This is an appeal from an order staying arbitration proceedings under a brokerage contract pending resolution of a complaint stating a cause of action for rescission of the contract. Appellees instituted an action against appellants seeking to recover for fraud, state statutory violations, negligent misrepresentation, breach of fiduciary duty, and negligence. Appellants filed a motion to compel arbitration in accordance with the brokerage customer agreement which appellees admitted they had signed. The agreement provided as follows:
At the hearing on the motion to compel arbitration, appellees made an oral motion to amend their complaint to add a count for rescission and/or revocation. The trial court permitted the amendment whereupon appellees filed a motion to stay arbitration pending resolution of the court for rescission. They argued that if rescission were granted the contract upon which arbitration was predicated would be void. The trial court agreed and stayed the arbitration proceedings until rendition of a judgment on the claim for rescission.
We reverse. This matter is governed by federal law and as we stated in Merrill Lynch, Pierce, Fenner and Smith, Inc. v. Melamed, 405 So.2d 790 (Fla. 4th DCA 1981) (Melamed I), under the supremacy clause of the United States Constitution, Article VI, Clause 2, the Federal Arbitration Act supersedes inconsistent provisions of the Florida Arbitration Code. The Federal Arbitration Act, 9 U.S.C. section 2, provides:
In basing its ruling upon the last clause in section 2, the trial court erroneously broadened the meaning of the words "contract" and "agreement." Furthermore, the trial court erred in relying on our decision in Borck v. Holewinski, 459 So.2d 405 (Fla. 4th DCA 1984), in that Borck did not involve interstate commerce and was therefore controlled exclusively by the Florida Arbitration Act and Florida law. Here, we are dealing with interstate commerce and federal law which restrict the interpretation of the words "contract" and "agreement" as used in 9 U.S.C. section 2. The federal cases have held that unless the arbitration clause in the contract was allegedly induced by fraud, all claims including claims that the entire contract was induced by fraud, must be submitted to arbitration. In Prima Paint Corp. v. Flood and Conklin Manufacturing Co., 388 U.S. 395, 87 S.Ct. 1801, 18 L.Ed.2d 1270 (1967), the plaintiff sought rescission of a contract containing an arbitration agreement alleging that the defendant fraudulently induced it to enter into the contract. The Supreme Court held that the arbitration agreement was separable from the contract within which it was contained. Since there was no allegation of fraudulent inducement to enter into the arbitration agreement, the controversy over whether there was fraud in the inducement to enter into the contract as a whole was to be settled by arbitration and not the courts. Following Prima Paint, we find that the amended complaint contained no allegations of fraud concerning the arbitration agreement itself. All allegations go to the contract in general. We thus reverse the trial court's order staying arbitration and remand the matter for further proceedings consistent with this opinion.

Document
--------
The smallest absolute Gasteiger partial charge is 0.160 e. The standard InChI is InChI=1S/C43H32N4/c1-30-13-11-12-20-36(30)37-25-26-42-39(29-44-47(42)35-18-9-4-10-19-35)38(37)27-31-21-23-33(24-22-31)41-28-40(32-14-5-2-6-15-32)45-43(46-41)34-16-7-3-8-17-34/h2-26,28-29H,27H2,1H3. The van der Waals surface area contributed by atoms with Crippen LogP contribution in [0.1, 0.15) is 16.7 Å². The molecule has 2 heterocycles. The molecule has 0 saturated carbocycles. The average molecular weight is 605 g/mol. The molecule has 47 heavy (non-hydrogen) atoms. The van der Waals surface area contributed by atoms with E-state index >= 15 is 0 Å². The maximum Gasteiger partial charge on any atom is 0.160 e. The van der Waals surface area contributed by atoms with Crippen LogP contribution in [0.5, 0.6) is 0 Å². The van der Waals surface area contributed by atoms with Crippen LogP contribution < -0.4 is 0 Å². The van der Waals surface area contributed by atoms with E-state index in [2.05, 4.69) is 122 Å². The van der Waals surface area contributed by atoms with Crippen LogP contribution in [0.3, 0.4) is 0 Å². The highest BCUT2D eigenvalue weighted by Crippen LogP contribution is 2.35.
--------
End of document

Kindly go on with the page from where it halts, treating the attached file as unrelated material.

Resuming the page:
REVERSED AND REMANDED.
LETTS, DELL and GUNTHER, JJ., concur.